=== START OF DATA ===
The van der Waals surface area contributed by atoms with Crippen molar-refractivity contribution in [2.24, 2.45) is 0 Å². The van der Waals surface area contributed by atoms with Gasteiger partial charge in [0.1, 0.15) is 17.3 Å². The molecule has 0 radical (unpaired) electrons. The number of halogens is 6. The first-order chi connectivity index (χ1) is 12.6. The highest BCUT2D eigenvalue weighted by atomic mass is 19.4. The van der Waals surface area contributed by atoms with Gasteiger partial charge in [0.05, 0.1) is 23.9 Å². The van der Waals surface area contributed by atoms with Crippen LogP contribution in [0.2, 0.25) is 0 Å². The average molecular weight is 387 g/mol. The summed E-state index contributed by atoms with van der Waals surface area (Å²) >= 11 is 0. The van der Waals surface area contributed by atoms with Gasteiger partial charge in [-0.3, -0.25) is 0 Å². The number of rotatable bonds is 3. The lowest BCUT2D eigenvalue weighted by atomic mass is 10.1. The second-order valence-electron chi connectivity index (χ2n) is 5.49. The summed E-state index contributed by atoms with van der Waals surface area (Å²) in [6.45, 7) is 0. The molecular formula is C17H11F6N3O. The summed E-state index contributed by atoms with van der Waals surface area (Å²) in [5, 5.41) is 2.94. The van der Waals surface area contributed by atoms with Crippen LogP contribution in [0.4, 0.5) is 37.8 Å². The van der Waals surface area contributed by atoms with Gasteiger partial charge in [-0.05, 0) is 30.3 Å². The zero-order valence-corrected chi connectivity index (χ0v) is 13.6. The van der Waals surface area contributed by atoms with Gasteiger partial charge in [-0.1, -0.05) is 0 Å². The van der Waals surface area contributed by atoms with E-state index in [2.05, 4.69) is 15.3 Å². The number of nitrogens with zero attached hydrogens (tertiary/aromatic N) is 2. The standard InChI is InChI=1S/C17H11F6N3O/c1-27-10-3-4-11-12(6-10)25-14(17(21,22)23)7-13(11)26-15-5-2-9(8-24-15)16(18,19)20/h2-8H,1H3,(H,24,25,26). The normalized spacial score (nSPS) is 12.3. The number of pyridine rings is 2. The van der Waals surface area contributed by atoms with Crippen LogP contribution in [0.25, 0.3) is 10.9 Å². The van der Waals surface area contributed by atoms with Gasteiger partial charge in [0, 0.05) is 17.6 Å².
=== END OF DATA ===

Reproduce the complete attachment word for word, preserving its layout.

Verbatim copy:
The van der Waals surface area contributed by atoms with Crippen molar-refractivity contribution in [2.24, 2.45) is 0 Å². The van der Waals surface area contributed by atoms with Gasteiger partial charge in [0.1, 0.15) is 17.3 Å². The molecule has 0 radical (unpaired) electrons. The number of halogens is 6. The first-order chi connectivity index (χ1) is 12.6. The highest BCUT2D eigenvalue weighted by atomic mass is 19.4. The van der Waals surface area contributed by atoms with Gasteiger partial charge in [0.05, 0.1) is 23.9 Å². The van der Waals surface area contributed by atoms with Crippen LogP contribution in [0.2, 0.25) is 0 Å². The average molecular weight is 387 g/mol. The summed E-state index contributed by atoms with van der Waals surface area (Å²) >= 11 is 0. The van der Waals surface area contributed by atoms with Gasteiger partial charge in [-0.3, -0.25) is 0 Å². The number of rotatable bonds is 3. The lowest BCUT2D eigenvalue weighted by atomic mass is 10.1. The second-order valence-electron chi connectivity index (χ2n) is 5.49. The summed E-state index contributed by atoms with van der Waals surface area (Å²) in [6.45, 7) is 0. The molecular formula is C17H11F6N3O. The summed E-state index contributed by atoms with van der Waals surface area (Å²) in [5, 5.41) is 2.94. The van der Waals surface area contributed by atoms with Crippen LogP contribution in [0.4, 0.5) is 37.8 Å². The van der Waals surface area contributed by atoms with Gasteiger partial charge in [-0.05, 0) is 30.3 Å². The zero-order valence-corrected chi connectivity index (χ0v) is 13.6. The van der Waals surface area contributed by atoms with Gasteiger partial charge in [-0.1, -0.05) is 0 Å². The van der Waals surface area contributed by atoms with E-state index in [2.05, 4.69) is 15.3 Å². The number of nitrogens with zero attached hydrogens (tertiary/aromatic N) is 2. The standard InChI is InChI=1S/C17H11F6N3O/c1-27-10-3-4-11-12(6-10)25-14(17(21,22)23)7-13(11)26-15-5-2-9(8-24-15)16(18,19)20/h2-8H,1H3,(H,24,25,26). The normalized spacial score (nSPS) is 12.3. The number of pyridine rings is 2. The van der Waals surface area contributed by atoms with Crippen LogP contribution in [0.25, 0.3) is 10.9 Å². The van der Waals surface area contributed by atoms with Gasteiger partial charge in [0, 0.05) is 17.6 Å².